It didn’t seem that far of a hike to me, so after laying out the plan of attack, I talked Tyson into just packing puffy pants/jacket and raingear. We left the tent, sleeping bag, and the rest of camp at the truck to help keep a light load and make the trip a quick one. Well, let me tell you, that was a mistake! However, I’ll address that mistake later.
The path we chose to take took us along the swamp at the base of the mountains for more than two miles. At that point, we turned and headed up a thousand feet to a small saddle. From the saddle, Tyson and I hoped to be able to see the rams. After the saddle, it would be another three miles or so up the drainage and up the last 2000 feet to where the rams were.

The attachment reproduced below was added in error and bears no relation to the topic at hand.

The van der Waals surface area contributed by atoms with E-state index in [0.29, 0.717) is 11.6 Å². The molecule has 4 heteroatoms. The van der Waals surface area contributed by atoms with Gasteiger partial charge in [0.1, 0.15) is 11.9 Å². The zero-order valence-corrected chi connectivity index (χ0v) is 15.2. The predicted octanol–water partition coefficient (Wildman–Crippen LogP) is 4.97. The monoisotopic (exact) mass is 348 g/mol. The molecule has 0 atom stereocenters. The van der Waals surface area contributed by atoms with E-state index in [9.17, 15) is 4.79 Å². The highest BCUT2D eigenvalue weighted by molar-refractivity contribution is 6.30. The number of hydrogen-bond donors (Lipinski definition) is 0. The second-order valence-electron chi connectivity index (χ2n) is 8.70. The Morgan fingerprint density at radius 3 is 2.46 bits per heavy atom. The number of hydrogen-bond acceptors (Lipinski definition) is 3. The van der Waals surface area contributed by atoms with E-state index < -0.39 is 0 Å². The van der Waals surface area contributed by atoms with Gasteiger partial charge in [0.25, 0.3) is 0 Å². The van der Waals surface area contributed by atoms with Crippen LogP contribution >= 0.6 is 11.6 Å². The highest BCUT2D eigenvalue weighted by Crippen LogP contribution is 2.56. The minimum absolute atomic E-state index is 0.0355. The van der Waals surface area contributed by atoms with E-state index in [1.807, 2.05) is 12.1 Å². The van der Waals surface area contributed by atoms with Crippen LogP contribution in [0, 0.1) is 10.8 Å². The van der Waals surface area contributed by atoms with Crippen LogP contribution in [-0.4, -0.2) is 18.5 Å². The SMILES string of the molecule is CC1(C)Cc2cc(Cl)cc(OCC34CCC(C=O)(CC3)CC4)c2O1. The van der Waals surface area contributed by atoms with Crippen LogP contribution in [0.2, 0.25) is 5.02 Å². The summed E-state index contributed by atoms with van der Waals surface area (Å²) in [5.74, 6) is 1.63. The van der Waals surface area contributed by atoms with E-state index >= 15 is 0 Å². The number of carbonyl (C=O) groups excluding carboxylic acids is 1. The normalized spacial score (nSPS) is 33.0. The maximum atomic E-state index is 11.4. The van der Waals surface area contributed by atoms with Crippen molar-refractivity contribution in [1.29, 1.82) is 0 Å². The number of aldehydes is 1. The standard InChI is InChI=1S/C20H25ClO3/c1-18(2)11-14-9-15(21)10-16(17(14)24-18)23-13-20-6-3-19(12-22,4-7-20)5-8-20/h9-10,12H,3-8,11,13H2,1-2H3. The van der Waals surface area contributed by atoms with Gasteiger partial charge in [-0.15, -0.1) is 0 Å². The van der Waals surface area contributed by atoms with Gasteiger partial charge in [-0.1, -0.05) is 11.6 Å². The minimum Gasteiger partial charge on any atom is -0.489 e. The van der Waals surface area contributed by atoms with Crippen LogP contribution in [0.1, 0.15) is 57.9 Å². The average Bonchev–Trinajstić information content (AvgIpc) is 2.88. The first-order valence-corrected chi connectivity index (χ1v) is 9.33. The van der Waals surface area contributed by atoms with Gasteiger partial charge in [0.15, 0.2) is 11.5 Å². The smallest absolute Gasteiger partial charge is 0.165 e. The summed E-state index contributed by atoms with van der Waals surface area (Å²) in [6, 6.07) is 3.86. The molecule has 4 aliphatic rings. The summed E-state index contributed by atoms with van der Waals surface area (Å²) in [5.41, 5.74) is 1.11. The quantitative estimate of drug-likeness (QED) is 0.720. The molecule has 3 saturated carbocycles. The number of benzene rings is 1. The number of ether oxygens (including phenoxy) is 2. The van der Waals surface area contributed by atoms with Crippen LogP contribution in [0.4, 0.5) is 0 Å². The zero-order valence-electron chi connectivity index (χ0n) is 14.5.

One foot in front of the other, we pushed forward. The brushy vegetation was hard to navigate. It was a constant wall of alder saplings. Tyson and I had to earn every step as we pushed through it. The struggle killed our spirits, drained our energy levels, and worst of all, it killed time!
We finally crested that saddle and just like I expected, we could see the rams. They were bedded about 3/4 of the way up a finger ridge, with a beautiful green grass knob below them and a nasty rock wall behind them. Finally laying eyes on the rams was a good morale booster.
However, in that moment, we realized the mistake we made. It was already 3 p.m. If we continued, it would be all we could do to get to the rams before dark. Tyson has had some late-night hikes with me before and we were prepared to do it again. We just wished we had at least brought our sleeping bags. Little did we know it was going to freeze on us later that night and become miserably cold.
Down for the Count
Six hours later, we had made our way up the mountain and found ourselves right on top of the sheep. There were seven rams, and as I came up over the ridge, one was feeding at 60 yards!